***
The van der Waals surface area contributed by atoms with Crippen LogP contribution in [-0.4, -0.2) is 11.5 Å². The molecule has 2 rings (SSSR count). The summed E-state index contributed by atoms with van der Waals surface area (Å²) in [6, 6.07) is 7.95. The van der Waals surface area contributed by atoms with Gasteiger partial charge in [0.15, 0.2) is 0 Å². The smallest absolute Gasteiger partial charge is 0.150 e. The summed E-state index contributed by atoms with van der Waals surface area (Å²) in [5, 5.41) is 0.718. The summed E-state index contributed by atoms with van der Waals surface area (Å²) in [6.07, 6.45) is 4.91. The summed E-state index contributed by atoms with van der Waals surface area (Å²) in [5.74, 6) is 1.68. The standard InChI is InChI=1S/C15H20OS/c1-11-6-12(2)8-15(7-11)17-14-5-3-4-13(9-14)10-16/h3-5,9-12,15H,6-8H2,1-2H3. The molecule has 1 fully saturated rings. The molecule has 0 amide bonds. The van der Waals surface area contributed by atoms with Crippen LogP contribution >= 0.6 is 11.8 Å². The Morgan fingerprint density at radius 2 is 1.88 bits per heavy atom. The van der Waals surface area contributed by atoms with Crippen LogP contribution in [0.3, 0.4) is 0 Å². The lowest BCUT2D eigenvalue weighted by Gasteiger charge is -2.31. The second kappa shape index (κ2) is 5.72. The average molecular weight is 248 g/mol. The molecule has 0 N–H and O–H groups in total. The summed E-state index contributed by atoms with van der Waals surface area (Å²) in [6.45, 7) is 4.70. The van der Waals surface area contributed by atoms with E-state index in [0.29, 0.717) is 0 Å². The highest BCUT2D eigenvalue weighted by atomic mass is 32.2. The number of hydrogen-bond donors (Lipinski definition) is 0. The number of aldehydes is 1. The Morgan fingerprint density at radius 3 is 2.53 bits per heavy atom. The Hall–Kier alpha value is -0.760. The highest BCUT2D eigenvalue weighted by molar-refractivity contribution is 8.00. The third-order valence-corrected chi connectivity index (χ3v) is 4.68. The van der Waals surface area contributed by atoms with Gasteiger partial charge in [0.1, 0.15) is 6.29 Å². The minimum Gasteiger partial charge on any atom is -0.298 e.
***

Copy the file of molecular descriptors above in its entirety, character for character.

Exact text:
The van der Waals surface area contributed by atoms with Crippen LogP contribution in [-0.4, -0.2) is 11.5 Å². The molecule has 2 rings (SSSR count). The summed E-state index contributed by atoms with van der Waals surface area (Å²) in [6, 6.07) is 7.95. The van der Waals surface area contributed by atoms with Gasteiger partial charge in [0.15, 0.2) is 0 Å². The smallest absolute Gasteiger partial charge is 0.150 e. The summed E-state index contributed by atoms with van der Waals surface area (Å²) in [5, 5.41) is 0.718. The summed E-state index contributed by atoms with van der Waals surface area (Å²) in [6.07, 6.45) is 4.91. The summed E-state index contributed by atoms with van der Waals surface area (Å²) in [5.74, 6) is 1.68. The standard InChI is InChI=1S/C15H20OS/c1-11-6-12(2)8-15(7-11)17-14-5-3-4-13(9-14)10-16/h3-5,9-12,15H,6-8H2,1-2H3. The molecule has 1 fully saturated rings. The molecule has 0 amide bonds. The van der Waals surface area contributed by atoms with Crippen LogP contribution >= 0.6 is 11.8 Å². The Morgan fingerprint density at radius 2 is 1.88 bits per heavy atom. The van der Waals surface area contributed by atoms with Crippen LogP contribution in [0.3, 0.4) is 0 Å². The lowest BCUT2D eigenvalue weighted by Gasteiger charge is -2.31. The second kappa shape index (κ2) is 5.72. The average molecular weight is 248 g/mol. The molecule has 0 N–H and O–H groups in total. The summed E-state index contributed by atoms with van der Waals surface area (Å²) in [6.45, 7) is 4.70. The van der Waals surface area contributed by atoms with E-state index in [0.29, 0.717) is 0 Å². The highest BCUT2D eigenvalue weighted by atomic mass is 32.2. The number of hydrogen-bond donors (Lipinski definition) is 0. The number of aldehydes is 1. The Morgan fingerprint density at radius 3 is 2.53 bits per heavy atom. The Hall–Kier alpha value is -0.760. The highest BCUT2D eigenvalue weighted by molar-refractivity contribution is 8.00. The third-order valence-corrected chi connectivity index (χ3v) is 4.68. The van der Waals surface area contributed by atoms with Gasteiger partial charge in [0.1, 0.15) is 6.29 Å². The minimum Gasteiger partial charge on any atom is -0.298 e.